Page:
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Bones of contention: the truth about Easter Island

Bones of contention: the truth about Easter Island
16 Dec
2017
Contrary to pervasive myth, Easter Islanders were resourceful and sensitive to the limits of their environment

Easter Island has long been used as an example of ecocide, where a once-prosperous group of Rapa Nui Polynesians exhausted the island’s resources and suffered a population collapse. They are thought to have cut down all of their trees in order to transport the impressive ‘moai’ statues leaving them with eroded, loose soil and without wood for fishing boats. According to the cautionary tale, the population descended into civil war – and in some retellings even resorted to cannibalism. It’s a tale that gets continually peddled. The only problem is, it isn’t true.

‘If you look at the chemical signature of the remains, it becomes clear that this was a population that knew how to manipulate the soil and harvest from the sea,’ says Cat Jarman, who has recently published two papers on data she gleaned from ancient islander’s rib fragments. By studying the collagen in the ribs, Jarman has been able to analyse eating habits, going some way towards clearing their reputation for unsustainability.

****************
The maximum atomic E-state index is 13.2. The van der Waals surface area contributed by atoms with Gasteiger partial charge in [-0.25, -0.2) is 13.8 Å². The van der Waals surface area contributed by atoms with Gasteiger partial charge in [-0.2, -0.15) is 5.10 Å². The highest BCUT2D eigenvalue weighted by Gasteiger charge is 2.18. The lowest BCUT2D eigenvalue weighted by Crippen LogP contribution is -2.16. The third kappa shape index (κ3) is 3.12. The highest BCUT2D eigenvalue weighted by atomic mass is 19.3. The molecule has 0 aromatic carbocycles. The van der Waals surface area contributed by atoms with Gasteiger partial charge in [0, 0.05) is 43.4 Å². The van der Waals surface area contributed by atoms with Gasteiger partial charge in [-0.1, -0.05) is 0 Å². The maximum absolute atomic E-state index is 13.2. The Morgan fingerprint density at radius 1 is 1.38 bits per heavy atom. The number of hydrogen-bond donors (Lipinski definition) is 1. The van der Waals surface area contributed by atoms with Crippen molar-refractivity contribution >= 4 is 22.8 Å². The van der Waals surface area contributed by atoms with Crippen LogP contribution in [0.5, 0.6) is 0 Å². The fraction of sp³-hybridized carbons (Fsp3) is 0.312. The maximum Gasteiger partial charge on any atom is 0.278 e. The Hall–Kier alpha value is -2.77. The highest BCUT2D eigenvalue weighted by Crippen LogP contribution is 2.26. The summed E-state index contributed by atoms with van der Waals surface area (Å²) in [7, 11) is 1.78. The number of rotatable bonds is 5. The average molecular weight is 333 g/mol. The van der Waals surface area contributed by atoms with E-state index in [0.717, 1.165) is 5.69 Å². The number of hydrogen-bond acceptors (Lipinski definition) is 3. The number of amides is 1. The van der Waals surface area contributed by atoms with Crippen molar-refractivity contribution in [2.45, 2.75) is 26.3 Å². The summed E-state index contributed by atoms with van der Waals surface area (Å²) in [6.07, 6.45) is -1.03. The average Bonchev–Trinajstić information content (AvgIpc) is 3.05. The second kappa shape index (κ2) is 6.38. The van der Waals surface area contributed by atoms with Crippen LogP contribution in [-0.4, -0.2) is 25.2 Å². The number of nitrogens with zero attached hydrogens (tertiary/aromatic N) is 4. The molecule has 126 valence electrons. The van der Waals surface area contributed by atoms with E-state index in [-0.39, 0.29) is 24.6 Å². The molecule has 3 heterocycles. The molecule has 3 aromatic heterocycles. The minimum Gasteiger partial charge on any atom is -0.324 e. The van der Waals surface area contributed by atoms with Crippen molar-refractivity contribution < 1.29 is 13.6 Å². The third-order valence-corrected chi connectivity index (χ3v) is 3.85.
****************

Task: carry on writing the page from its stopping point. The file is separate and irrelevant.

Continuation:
‘The information we have found from these remains is inconsistent with the ‘ecocide’ narrative’ says Jarman. ‘For one, the soil on the island is very nutrient poor, but the islanders’ remains show high levels of nitrogen isotopes.’ This suggests that the population was eating crops grown from deliberately fertilised soils – showing that the Rapa Nui had extensive knowledge of how to grow food from hostile environments. The high ratio of carbon isotopes, meanwhile, show that the island’s predecessors were also ample fishermen. Jarman found that around half of their diet was made up of seafood.

As for the trees, it’s likely that invasive species were responsible for their destruction. One theory from archaeologists at the University of Hawai‘i is that a colony of rats slowly eliminated the palm trees by eating the seeds and saplings. ‘When you look at the evidence, it becomes less and less likely that the islanders caused their own demise,’ says Jarman. ‘There’s no real evidence of a population decline prior to the first European contact in the early 1700s, before that it seems they lived sustainably.’

There is now a growing school of thought that the largest population collapse in Rapa Nui history occurred with European contact, which brought with it the catastrophic diseases and the slave trade.

This was published in the December 2017 edition of Geographical magazine.

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